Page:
Recent columns have addressed the need for higher R-factors mandated by our new energy codes. Where we would have used an inch of wood fiber, perlite or glass fiber insulation, with thermal resistances of roughly three per inch, the codes are now calling for R-factors of 25 or more depending upon the climate zone.
To get there with an R-value of 3 per inch of insulation, we would have to use 8.3 inches of material. With polyurethane insulation (which offers an R-value of 5.6), we could instead use 4.46 inches.
The building code generally speaks only to above-deck thermal insulation. In the last column, I mentioned cases where wood nailers can be completely eliminated from the equation by using formed metal edge boxes as an alternative to thick layers of treated wood.
This month, I’ll look at protected membrane roof systems (PMRs) in a new way, to see if they resolve some of today’s issues.
What Are PMRs?
If you are not familiar with PMRs, the May 2000 issue of Interface Magazine has a comprehensive article on these systems. The author, Michael Watts, points out:
Before roofs were insulated, the membrane was placed directly on the roof deck. The membrane was tempered from the extreme temperature because of heat loss through the deck in winter. It was also cooled somewhat in the summer because the underside of the deck would be much cooler than the top of the membrane.
This brings us perhaps to complete the circle: First, no thermal insulation on most low-slope commercial roof systems. The decks (T&G wood, concrete, etc.) were massive, so heat flow up or down was retarded. With the introduction of steel, plywood and oriented strand board, some insulation was needed, especially with steel roof decks to bridge the flutes of the deck. With the oil embargo of the early 1970s, combined with the viability of high thermal foam insulations such as urethane (renamed isoboards) and extruded polystyrene, it was not unusual to see specifications calling for perhaps two inches of urethane (resulting in twice the 5.6 R-factor).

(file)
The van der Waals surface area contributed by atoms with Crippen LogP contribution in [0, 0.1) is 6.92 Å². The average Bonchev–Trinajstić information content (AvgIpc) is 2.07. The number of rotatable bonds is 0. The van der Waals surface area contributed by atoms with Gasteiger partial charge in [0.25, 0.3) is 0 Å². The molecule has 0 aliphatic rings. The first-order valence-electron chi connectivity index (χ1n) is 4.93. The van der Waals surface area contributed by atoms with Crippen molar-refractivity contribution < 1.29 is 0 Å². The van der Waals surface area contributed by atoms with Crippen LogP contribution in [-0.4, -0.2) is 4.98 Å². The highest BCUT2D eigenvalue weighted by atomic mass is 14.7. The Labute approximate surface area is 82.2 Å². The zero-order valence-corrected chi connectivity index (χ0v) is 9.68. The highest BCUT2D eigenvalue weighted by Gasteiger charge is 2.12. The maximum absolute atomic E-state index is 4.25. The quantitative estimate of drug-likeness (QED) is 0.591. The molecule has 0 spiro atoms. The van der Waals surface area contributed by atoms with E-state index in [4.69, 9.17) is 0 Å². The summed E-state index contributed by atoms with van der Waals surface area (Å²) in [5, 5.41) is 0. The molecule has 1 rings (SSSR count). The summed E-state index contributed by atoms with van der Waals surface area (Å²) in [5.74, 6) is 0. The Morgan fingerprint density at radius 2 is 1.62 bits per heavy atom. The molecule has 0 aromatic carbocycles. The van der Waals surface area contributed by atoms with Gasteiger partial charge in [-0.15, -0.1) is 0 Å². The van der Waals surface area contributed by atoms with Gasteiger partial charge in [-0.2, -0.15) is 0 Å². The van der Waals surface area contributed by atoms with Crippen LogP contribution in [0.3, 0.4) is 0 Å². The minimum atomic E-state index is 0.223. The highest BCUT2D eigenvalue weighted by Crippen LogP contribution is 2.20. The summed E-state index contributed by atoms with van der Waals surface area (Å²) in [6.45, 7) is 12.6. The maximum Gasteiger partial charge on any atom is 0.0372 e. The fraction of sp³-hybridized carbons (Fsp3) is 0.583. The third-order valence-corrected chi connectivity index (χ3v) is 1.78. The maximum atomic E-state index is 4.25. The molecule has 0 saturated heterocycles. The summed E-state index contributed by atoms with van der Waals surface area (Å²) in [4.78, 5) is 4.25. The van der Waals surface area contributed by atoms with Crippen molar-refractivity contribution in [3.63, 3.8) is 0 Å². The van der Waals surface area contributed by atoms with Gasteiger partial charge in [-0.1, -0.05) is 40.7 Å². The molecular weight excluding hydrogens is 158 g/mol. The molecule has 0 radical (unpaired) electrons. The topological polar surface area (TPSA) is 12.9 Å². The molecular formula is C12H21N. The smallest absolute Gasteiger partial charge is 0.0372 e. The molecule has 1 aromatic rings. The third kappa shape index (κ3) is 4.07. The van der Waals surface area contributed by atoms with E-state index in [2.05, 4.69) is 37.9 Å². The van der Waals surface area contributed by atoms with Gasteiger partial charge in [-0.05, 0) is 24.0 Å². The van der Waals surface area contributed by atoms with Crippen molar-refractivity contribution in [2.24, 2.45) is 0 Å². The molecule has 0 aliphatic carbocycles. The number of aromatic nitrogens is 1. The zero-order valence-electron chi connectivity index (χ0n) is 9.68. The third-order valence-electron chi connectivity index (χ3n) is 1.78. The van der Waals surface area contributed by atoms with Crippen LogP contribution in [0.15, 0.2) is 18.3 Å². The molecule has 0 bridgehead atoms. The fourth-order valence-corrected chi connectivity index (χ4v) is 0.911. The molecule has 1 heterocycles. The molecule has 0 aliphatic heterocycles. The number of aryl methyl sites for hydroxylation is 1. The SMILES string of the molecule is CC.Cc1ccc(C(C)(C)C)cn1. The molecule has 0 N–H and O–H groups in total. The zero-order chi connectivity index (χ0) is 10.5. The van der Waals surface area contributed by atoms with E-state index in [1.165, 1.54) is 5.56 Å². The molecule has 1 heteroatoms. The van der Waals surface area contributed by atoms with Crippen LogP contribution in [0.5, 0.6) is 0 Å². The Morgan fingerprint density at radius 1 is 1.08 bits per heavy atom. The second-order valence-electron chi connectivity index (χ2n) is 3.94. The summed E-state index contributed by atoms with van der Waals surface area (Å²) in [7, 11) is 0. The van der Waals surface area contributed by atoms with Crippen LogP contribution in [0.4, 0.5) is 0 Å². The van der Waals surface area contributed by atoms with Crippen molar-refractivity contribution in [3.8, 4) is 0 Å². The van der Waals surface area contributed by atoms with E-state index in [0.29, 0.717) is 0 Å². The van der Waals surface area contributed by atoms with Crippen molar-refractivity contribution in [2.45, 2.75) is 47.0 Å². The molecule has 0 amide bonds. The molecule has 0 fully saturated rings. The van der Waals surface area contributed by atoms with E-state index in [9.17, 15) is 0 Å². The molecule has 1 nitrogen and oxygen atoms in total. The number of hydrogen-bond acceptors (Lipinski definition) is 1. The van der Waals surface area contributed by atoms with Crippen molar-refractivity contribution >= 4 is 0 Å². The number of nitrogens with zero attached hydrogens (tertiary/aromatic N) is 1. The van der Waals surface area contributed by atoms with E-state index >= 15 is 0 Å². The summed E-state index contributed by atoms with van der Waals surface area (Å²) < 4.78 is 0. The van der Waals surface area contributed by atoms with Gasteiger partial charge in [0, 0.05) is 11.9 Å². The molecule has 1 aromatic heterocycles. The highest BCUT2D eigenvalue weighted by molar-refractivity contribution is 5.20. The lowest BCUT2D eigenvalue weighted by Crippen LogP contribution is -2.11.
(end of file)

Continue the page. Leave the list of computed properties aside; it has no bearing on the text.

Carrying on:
Now, we are seeing specifications calling for perhaps R=25 or more! That certainly means our roofs will suffer from thermal shock because the membranes are again isolated from the benefits of the roof deck.
Why and How Does a PMR Resolve These Issues?
One key word here is “protected.” The thermal issue is resolved because at least some, or all the thermal insulation is placed directly above the roof membrane. By this method, we enjoy not only the elimination of thermal shock, but protection against physical abuse and hail damage. In addition, current issues with air and vapor flow are also controlled, eliminating the need for a separate vapor barrier.
With the interest of rooftop solar panels, the PMR can be enhanced by surfacing extruded polystyrene (EPS) with a freeze-thaw resistant, latex-modified concrete. These products may be interlocked to provide wind resistance, or higher levels of wind resistance may be achieved at perimeters and corners by fastening stainless steel straps to supplement the interlocks.
From an environmental point of view, these cement-topped products (Lightguard® or Heavyguard®) can be reused during re-covering and the thermal performance of the recycled products may be warranted.
Another version of the PMR may incorporate pedestals which elevate the pavers off the membrane, facilitating drainage and moisture evaporation.
Additional information on PMRs for cold climates is available from NRCA.
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